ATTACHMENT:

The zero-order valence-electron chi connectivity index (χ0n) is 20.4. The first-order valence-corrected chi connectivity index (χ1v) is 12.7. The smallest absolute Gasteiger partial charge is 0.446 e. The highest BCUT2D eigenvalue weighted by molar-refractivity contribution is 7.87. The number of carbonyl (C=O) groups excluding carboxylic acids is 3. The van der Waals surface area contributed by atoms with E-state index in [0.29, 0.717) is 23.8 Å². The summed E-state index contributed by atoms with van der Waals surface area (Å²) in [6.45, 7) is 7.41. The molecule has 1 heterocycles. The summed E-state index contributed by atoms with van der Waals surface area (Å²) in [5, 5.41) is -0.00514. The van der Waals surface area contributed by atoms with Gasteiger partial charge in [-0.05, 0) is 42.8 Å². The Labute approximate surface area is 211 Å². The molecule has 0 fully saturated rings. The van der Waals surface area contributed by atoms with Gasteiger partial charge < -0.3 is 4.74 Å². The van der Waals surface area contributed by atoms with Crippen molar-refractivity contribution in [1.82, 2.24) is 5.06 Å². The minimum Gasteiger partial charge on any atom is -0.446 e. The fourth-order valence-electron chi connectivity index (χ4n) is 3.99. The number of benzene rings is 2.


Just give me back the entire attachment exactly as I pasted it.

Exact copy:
The zero-order valence-electron chi connectivity index (χ0n) is 20.4. The first-order valence-corrected chi connectivity index (χ1v) is 12.7. The smallest absolute Gasteiger partial charge is 0.446 e. The highest BCUT2D eigenvalue weighted by molar-refractivity contribution is 7.87. The number of carbonyl (C=O) groups excluding carboxylic acids is 3. The van der Waals surface area contributed by atoms with E-state index in [0.29, 0.717) is 23.8 Å². The summed E-state index contributed by atoms with van der Waals surface area (Å²) in [6.45, 7) is 7.41. The molecule has 1 heterocycles. The summed E-state index contributed by atoms with van der Waals surface area (Å²) in [5, 5.41) is -0.00514. The van der Waals surface area contributed by atoms with Gasteiger partial charge in [-0.05, 0) is 42.8 Å². The Labute approximate surface area is 211 Å². The molecule has 0 fully saturated rings. The van der Waals surface area contributed by atoms with Gasteiger partial charge < -0.3 is 4.74 Å². The van der Waals surface area contributed by atoms with Crippen molar-refractivity contribution in [1.82, 2.24) is 5.06 Å². The minimum Gasteiger partial charge on any atom is -0.446 e. The fourth-order valence-electron chi connectivity index (χ4n) is 3.99. The number of benzene rings is 2.